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ASA Upholds Orange Broadband Complaints - BT Escapes
By: MarkJ - 16 July, 2008 (8:46 AM)

The Advertising Standards Authority (ASA) has upheld a complaint against a national press advert for Orange's Home Max broadband package by rival BT (here). Orange compared the savings on its service with that of BT's Option 3 Total Broadband offering, yet failed to factor in all of BT's extra features:

ASA: We concluded that three of the four features outlined by BT (the BT Home Hub phone, full Norton Security suite and unlimited inclusive wi-fi minutes in BT Fon hotspots) were significant differences between the services that were likely to influence consumers' evaluation of the comparison and therefore should have been included in the ad. We considered that these differences should have been stated prominently in order to ensure those BT customers to whom the ad was addressed could make a fair comparison of the packages before deciding whether to switch.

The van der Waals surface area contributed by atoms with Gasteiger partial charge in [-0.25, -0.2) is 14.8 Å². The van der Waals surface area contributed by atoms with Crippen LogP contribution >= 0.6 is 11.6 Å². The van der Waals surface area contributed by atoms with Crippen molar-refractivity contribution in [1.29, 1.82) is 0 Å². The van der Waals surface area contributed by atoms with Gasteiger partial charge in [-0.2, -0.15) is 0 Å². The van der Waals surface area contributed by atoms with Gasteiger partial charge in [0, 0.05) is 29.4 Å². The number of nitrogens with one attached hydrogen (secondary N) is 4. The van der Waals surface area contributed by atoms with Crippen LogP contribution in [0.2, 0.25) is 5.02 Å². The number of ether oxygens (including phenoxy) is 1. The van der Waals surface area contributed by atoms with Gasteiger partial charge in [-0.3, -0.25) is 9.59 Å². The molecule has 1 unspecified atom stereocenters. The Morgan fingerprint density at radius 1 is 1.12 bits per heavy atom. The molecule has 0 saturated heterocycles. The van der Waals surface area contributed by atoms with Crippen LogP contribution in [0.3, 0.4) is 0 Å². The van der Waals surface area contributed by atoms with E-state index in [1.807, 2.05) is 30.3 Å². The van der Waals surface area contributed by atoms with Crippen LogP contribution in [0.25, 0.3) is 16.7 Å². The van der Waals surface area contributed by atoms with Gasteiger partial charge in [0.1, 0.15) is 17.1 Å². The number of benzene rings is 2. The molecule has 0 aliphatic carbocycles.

We told Orange to amend the ad and to ensure that the significant differences highlighted were stated prominently. We reminded Orange that ads should include any differences in packages under comparison likely to influence consumers evaluation of that comparison and that significant conditions should be stated prominently.

Meanwhile, BT managed to escape several complaints about a TV advert for its own broadband services (here). The advert, which is recognisable as the one where a young girls mum fears her daughter is becoming a geek, ended with the following text:

The on-screen text stated "Hub from 30. Handset from 39.99. BT Line required. Subject to availability. Parental Controls is not Mac compatible. New customers only. Exclusions/conditions apply." The voice-over stated "Unlike some Broadband providers BT Total Broadband comes with parental controls as standard for as long as you want them, so you know your kids are protected."

The complaints challenged whether the ad encouraged parents to let their children use the Internet unsupervised. They also raised concerns about whether the parental control software offered by BT would protect children from all online threats. Neither complaint was upheld.


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